Get Busy, Missy

After last week’s Freshly Pressed whirlwind of fun, I’ve finally settled back into some kind of normal, which feels a little bit like this:

At least, that’s the face I made this morning after I saw Wordsmith.org’s choice for the word of the day (which I couldn’t even pronounce right):

onomancy. noun. Divination by the letters of a name.

Who needs Cardio in the morning when you have a word prompt like that to get your blood pumping.

Like a nervous contestant in a Spelling Bee, I stalled for time by begging for details. I read this note following the definition:

Some parents name their children after careful consideration of onomancy to assure the best possible future for them.

Though helpful, the note didn’t make today’s writing exercise any easier. Then again, writing isn’t easy. If it were, I’d be cranking out more than one post a week.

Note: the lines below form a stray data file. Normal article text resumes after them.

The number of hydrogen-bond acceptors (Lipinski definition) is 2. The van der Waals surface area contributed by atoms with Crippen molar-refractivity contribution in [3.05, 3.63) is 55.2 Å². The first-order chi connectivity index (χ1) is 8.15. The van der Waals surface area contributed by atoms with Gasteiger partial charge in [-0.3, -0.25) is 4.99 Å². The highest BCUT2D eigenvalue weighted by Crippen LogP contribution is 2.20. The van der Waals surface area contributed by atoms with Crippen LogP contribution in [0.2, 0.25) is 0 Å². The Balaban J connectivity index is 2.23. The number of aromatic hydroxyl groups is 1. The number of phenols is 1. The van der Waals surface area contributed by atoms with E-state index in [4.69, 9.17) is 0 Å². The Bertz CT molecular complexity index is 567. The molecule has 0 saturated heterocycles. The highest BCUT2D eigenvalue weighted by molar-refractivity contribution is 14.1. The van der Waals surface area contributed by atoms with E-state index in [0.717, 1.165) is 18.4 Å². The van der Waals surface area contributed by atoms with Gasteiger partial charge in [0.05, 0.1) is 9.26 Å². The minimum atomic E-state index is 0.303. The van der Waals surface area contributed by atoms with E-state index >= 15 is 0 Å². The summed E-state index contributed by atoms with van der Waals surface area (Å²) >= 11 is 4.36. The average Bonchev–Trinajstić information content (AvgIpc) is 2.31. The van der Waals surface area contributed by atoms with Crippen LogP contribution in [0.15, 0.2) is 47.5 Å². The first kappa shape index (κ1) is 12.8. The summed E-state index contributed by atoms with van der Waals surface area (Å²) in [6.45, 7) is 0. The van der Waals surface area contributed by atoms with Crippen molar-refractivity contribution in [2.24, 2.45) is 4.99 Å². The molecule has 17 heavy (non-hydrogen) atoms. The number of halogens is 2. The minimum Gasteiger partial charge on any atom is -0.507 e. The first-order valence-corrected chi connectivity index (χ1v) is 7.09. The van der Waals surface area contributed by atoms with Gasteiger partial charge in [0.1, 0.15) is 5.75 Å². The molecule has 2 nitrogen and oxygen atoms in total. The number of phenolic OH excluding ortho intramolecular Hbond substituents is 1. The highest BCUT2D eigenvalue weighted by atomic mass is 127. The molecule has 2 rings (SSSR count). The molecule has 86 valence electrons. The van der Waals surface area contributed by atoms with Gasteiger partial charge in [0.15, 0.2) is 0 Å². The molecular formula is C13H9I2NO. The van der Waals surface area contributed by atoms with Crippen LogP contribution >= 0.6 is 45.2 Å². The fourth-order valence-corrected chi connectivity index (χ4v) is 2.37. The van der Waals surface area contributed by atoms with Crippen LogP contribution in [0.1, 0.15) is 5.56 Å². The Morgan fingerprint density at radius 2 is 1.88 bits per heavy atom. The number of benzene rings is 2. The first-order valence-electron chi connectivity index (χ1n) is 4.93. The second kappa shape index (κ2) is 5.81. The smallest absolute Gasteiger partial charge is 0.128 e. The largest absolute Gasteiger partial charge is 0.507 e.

I’d have that novel finished by now.

Heck, I might even have your novel finished by now.

But I digress.

Here’s to practicing what I was preaching by turning onomancy into some kind of story…any kind of story…boy, oh boy.

*****

An Exercise in Naming

Some days Marilyn would wake up calm, confident, and feeling like God. Other days she would storm out of bed and tear through the house as if she were the Devil on a losing streak, kicking trash cans and cursing laundry.

Pregnancy had brought on a surge of hormones and, with it, a sense of power offset by worry. She ate whatever she wanted, but she questioned the affect of each morsel as it slid down her throat. Her emotions made her feel invincible and then suddenly depressed, so that she wondered if she might give birth to someone bipolar.